WASHINGTON- Lenders can breathe easier, at least for the time being, thanks to an Internal Revenue Service decision to limit the information that must be provided under interim tax rules when debts are forgiven.
Final rules, which should be in place by mid-1995, will likely reflect the eased requirements announced last week by the IRS.
"The temporary regulations were unadministerable," said Angelynn Hall, tax counsel for the American Bankers Association. "They requested things bankers just couldn't do."
The IRS held a hearing in March to address the banking industry's strong opposition to the reporting regulations. This helped trigger the hiatus in requirements, according to Jim O'Connor, tax counsel at the Savings and Community Bankers of America.
"They realized that the game was simply not worth the gamble," said Mr. O'Connor. "These regulations created huge problems; some of them perceptual, most of them real. The agents couldn't audit, and the banks couldn't comply."
The regulations in question affect banks, credit unions, credit card companies, the Resolution Trust Corp., the Federal Deposit Insurance Corp., and any lender that forgives debt.
For the time being, banks will no longer be penalized for failing to report the following: debts forgiven in bankruptcy proceedings, debts erased by statute of limitations expiration, amounts other than the principal amount of a forgiven debt, and information pertaining to persons other than the primary debtor named in an account.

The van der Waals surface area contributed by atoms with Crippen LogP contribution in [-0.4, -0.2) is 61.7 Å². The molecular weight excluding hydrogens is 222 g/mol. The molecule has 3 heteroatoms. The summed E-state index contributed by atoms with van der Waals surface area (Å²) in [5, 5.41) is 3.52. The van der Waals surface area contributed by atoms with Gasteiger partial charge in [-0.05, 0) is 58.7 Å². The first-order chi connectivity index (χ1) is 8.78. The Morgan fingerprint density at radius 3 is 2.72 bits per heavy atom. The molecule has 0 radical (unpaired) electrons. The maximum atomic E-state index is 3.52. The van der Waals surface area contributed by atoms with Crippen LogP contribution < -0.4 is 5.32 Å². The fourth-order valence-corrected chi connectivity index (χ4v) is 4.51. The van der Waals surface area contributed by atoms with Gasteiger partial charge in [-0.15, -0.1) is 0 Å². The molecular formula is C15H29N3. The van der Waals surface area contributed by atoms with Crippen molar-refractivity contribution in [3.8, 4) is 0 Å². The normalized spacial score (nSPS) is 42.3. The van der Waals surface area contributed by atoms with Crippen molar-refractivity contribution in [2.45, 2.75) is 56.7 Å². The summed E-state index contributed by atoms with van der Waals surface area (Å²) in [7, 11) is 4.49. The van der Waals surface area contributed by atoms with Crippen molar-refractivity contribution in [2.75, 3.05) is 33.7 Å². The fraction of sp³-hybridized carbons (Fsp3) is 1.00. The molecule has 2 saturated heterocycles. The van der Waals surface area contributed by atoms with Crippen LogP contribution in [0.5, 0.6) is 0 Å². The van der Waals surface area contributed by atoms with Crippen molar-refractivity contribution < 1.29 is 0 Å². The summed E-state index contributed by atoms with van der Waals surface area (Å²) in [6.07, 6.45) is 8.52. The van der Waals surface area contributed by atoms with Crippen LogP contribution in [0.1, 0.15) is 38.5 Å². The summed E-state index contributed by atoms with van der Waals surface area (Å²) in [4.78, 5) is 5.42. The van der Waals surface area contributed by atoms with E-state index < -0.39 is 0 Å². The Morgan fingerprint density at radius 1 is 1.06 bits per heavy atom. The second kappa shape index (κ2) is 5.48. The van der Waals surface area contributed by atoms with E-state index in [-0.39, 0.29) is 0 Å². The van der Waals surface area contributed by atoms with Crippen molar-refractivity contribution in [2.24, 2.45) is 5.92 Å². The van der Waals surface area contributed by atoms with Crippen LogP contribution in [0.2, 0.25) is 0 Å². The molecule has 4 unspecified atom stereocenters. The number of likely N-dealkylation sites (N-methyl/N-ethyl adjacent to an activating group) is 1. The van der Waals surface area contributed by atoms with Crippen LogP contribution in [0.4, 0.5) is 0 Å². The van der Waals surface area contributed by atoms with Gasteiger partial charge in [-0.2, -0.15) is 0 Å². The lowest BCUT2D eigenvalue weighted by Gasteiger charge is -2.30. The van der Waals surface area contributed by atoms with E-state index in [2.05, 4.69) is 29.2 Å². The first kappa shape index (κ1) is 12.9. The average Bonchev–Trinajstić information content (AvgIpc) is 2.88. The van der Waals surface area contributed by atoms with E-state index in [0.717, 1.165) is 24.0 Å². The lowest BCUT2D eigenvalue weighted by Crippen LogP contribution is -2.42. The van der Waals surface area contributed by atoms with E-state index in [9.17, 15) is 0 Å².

The IRS published notice of the changes June 30.
The IRS created the interim regulations as an interpretation of a statute in the 1993 tax bill that said banks and thrills must report income that results from forgiving debts.
The rules confounded bankers, because much of the information required for compliance was not available to bankers, according to Ms. Hall.
"The IRS wanted reporting of interest and fees and penalties," she said. "Most bankers don't keep records of these things, yet they could still be penalized. They would have to go back and manually recreate the information.
"Banks are very familiar with the reporting system and do excellent compliance, but this had them frustrated because the information just wasn't at their disposal."
Under the temporary regulations, a bank was required to notify the IRS whenever it discharged or restructured a debt, even after a loan's statute of limitations had expired.
States have statutes of limitations which bar creditors from collecting on debts after specified periods of time. And since the limits vary from state to state, bankers were burdened with having to stay current on laws in all 50 states.
"The amount of information we had to track was very burdensome," said Lynda Kern, vice president and corporate tax director at AmSouth Bank in Birmingham, Ala. "Managers in various departments had an additional record-keeping burden. It was very frustrating."
Banks still have a reporting requirement, but the IRS has made this task less daunting by not imposing penalties for any failure to report debt-forgiveness information.
"We have a lot less uncertainty as to what is reportable, and this reduces volume," said Ms. Kern. "We still have to keep track of things, but only to the extent that we can do so reasonably. This is a very welcome move."
"We hope that this interim will give the IRS the freedom to study the issue in depth," Ms. Hall said. "We expect them to be more lenient with the final regulations."